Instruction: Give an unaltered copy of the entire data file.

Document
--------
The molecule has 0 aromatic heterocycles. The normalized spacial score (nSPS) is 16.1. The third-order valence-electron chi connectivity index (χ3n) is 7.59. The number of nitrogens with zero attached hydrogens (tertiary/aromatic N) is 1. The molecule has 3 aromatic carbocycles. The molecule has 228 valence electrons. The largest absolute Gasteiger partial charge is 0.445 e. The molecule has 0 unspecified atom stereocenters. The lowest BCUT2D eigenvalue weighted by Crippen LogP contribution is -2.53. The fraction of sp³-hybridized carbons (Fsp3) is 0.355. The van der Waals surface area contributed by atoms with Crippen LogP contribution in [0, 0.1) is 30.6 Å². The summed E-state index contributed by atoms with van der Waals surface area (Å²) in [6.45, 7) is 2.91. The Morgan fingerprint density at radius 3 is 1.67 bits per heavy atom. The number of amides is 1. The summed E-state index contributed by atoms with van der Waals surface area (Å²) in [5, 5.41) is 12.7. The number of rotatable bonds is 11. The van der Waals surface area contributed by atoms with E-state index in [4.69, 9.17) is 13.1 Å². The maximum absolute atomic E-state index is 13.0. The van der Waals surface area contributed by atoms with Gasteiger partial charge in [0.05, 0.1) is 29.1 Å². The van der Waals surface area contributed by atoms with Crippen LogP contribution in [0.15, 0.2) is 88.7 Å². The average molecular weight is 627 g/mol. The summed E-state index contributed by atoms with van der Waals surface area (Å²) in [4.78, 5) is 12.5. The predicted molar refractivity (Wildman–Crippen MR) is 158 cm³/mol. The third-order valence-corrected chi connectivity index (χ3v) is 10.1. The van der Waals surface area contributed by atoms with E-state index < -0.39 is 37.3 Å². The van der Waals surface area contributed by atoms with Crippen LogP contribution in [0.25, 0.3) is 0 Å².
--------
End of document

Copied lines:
The molecule has 0 aromatic heterocycles. The normalized spacial score (nSPS) is 16.1. The third-order valence-electron chi connectivity index (χ3n) is 7.59. The number of nitrogens with zero attached hydrogens (tertiary/aromatic N) is 1. The molecule has 3 aromatic carbocycles. The molecule has 228 valence electrons. The largest absolute Gasteiger partial charge is 0.445 e. The molecule has 0 unspecified atom stereocenters. The lowest BCUT2D eigenvalue weighted by Crippen LogP contribution is -2.53. The fraction of sp³-hybridized carbons (Fsp3) is 0.355. The van der Waals surface area contributed by atoms with Crippen LogP contribution in [0, 0.1) is 30.6 Å². The summed E-state index contributed by atoms with van der Waals surface area (Å²) in [6.45, 7) is 2.91. The Morgan fingerprint density at radius 3 is 1.67 bits per heavy atom. The number of amides is 1. The summed E-state index contributed by atoms with van der Waals surface area (Å²) in [5, 5.41) is 12.7. The number of rotatable bonds is 11. The van der Waals surface area contributed by atoms with E-state index in [4.69, 9.17) is 13.1 Å². The maximum absolute atomic E-state index is 13.0. The van der Waals surface area contributed by atoms with Gasteiger partial charge in [0.05, 0.1) is 29.1 Å². The van der Waals surface area contributed by atoms with Crippen LogP contribution in [0.15, 0.2) is 88.7 Å². The average molecular weight is 627 g/mol. The summed E-state index contributed by atoms with van der Waals surface area (Å²) in [4.78, 5) is 12.5. The predicted molar refractivity (Wildman–Crippen MR) is 158 cm³/mol. The third-order valence-corrected chi connectivity index (χ3v) is 10.1. The van der Waals surface area contributed by atoms with E-state index < -0.39 is 37.3 Å². The van der Waals surface area contributed by atoms with Crippen LogP contribution in [0.25, 0.3) is 0 Å².